Behavior in Social Groups

Written by shae hazelton
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Behavior in Social Groups
Group behaviour can be a positive or negative influence on an individual. (Comstock Images/Comstock/Getty Images)

If you carefully observe social groups around you, you may notice that the behaviour of the group members varies from their behaviour when alone. Being a part of a social group can make people act in new and interesting ways. Your observations of group behaviour can give you insight into human behaviour during interaction and make a compelling study piece for a class assignment.

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Mob Mentality

Joining a social group can make you act in ways you never thought possible. When you are part of a group, you can sometimes feel caught up in the emotions of the group. You may hear this phenomenon referred to as "mob mentality." Mob mentality can make you a supporter of a cause you usually oppose. This effect is more apparent in social groups comprised primarily of younger individuals. For example, when one child joins a clique, he may start ridiculing his old friends because that is what his group members do.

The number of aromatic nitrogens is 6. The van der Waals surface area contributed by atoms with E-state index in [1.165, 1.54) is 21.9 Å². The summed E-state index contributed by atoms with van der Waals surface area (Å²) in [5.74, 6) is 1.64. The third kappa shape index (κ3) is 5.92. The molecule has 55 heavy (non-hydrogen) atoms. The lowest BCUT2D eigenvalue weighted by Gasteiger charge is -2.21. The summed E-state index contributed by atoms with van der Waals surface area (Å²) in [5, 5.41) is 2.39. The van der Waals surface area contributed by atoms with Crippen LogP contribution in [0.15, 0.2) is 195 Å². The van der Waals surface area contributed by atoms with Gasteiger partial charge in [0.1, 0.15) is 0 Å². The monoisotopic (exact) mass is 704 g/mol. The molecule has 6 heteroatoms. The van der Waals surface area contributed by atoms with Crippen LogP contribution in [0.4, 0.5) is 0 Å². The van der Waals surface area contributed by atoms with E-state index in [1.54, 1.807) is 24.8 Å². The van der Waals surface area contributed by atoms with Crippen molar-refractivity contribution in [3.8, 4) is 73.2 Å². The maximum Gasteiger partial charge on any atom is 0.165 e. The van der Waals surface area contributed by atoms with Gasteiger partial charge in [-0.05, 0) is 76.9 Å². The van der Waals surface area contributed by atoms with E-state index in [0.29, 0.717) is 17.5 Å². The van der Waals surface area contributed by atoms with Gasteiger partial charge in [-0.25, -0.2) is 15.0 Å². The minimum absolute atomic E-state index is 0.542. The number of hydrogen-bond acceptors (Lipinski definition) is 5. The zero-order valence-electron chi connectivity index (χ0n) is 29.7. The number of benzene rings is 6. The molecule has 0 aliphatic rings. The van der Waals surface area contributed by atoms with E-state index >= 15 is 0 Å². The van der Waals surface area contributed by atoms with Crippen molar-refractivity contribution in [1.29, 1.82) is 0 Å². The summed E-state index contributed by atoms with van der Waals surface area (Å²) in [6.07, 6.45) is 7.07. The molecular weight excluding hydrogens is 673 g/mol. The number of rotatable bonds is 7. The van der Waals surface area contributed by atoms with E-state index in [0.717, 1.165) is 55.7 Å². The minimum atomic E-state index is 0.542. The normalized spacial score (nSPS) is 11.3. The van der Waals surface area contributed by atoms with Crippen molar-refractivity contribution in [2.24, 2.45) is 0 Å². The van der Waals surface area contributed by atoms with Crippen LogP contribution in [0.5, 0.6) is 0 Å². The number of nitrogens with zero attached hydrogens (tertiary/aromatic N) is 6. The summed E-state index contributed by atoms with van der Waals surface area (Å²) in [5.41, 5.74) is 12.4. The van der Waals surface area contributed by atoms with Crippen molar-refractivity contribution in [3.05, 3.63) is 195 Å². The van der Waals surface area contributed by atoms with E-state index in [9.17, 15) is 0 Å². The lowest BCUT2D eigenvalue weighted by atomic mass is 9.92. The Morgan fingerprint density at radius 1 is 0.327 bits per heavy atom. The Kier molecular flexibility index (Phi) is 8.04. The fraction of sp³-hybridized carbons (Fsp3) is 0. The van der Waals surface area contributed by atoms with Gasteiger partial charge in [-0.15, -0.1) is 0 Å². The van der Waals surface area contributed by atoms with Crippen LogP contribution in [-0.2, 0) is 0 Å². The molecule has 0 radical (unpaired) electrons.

Some social groups operate on a dominance hierarchy. You are more likely to see this sort of social structure in animals, but it sometimes happens in human groups. One person will establish himself as the "leader" of the group. The rest of the hierarchy falls into place below the leader. Generally, you will see preferred members of the group, depending on whom the leader prefers. You also have the bottom rang of the hierarchy, which comprises the members that receive very little acclaim or respect within the group, but remain a part of it.

Vying for Acceptance

People who join social groups may start making a conscious effort to abandon some of their less desirable traits in an attempt to belong. This is different from mob mentality in the fact that it is a conscious effort to change behaviour in order to find acceptance, rather than being overwhelmed by the emotions of the moment. For example, an omnivore (someone who indulges in both vegetables and meat) may pretend to be a vegetarian (someone who never eats meat) when surrounded by his vegetarian friends, in an attempt to belong.

Pros and Cons

Being a part of a social group has advantages and disadvantages, depending on the type of people in the group. Sometimes being part of a social group can encourage you to perform positive acts and improve your outlook. Other times, though, social groups can cause you to perform negative acts and exclude those outside of your social group. You have to choose your groups carefully to find the kind of people that will help you grow into an attractive and well-rounded person.

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